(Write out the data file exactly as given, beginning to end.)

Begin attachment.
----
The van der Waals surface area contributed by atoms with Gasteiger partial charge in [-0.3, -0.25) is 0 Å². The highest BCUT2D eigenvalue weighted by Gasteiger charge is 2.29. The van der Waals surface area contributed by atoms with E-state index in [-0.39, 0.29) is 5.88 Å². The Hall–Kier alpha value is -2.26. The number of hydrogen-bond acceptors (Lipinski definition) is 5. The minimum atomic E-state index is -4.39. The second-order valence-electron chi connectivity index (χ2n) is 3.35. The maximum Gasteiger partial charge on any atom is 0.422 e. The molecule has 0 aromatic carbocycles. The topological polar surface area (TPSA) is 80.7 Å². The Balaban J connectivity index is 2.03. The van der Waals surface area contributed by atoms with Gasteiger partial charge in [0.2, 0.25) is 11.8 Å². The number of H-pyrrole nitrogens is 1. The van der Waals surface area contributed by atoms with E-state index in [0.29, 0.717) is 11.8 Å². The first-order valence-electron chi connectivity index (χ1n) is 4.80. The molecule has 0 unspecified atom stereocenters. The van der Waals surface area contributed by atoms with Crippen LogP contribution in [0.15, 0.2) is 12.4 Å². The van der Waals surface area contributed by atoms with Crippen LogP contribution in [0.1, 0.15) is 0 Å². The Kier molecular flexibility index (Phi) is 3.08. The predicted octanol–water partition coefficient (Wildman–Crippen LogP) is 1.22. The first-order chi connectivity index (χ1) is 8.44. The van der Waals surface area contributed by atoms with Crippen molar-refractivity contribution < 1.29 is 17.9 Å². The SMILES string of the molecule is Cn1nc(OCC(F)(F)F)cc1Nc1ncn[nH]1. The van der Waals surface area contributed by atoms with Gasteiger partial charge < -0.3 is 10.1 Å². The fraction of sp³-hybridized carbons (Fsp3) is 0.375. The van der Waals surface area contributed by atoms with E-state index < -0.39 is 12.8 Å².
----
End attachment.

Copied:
The van der Waals surface area contributed by atoms with Gasteiger partial charge in [-0.3, -0.25) is 0 Å². The highest BCUT2D eigenvalue weighted by Gasteiger charge is 2.29. The van der Waals surface area contributed by atoms with E-state index in [-0.39, 0.29) is 5.88 Å². The Hall–Kier alpha value is -2.26. The number of hydrogen-bond acceptors (Lipinski definition) is 5. The minimum atomic E-state index is -4.39. The second-order valence-electron chi connectivity index (χ2n) is 3.35. The maximum Gasteiger partial charge on any atom is 0.422 e. The molecule has 0 aromatic carbocycles. The topological polar surface area (TPSA) is 80.7 Å². The Balaban J connectivity index is 2.03. The van der Waals surface area contributed by atoms with Gasteiger partial charge in [0.2, 0.25) is 11.8 Å². The number of H-pyrrole nitrogens is 1. The van der Waals surface area contributed by atoms with E-state index in [0.29, 0.717) is 11.8 Å². The first-order valence-electron chi connectivity index (χ1n) is 4.80. The molecule has 0 unspecified atom stereocenters. The van der Waals surface area contributed by atoms with Crippen LogP contribution in [0.15, 0.2) is 12.4 Å². The van der Waals surface area contributed by atoms with Crippen LogP contribution in [0.1, 0.15) is 0 Å². The Kier molecular flexibility index (Phi) is 3.08. The predicted octanol–water partition coefficient (Wildman–Crippen LogP) is 1.22. The first-order chi connectivity index (χ1) is 8.44. The van der Waals surface area contributed by atoms with Crippen molar-refractivity contribution < 1.29 is 17.9 Å². The SMILES string of the molecule is Cn1nc(OCC(F)(F)F)cc1Nc1ncn[nH]1. The van der Waals surface area contributed by atoms with Gasteiger partial charge < -0.3 is 10.1 Å². The fraction of sp³-hybridized carbons (Fsp3) is 0.375. The van der Waals surface area contributed by atoms with E-state index < -0.39 is 12.8 Å².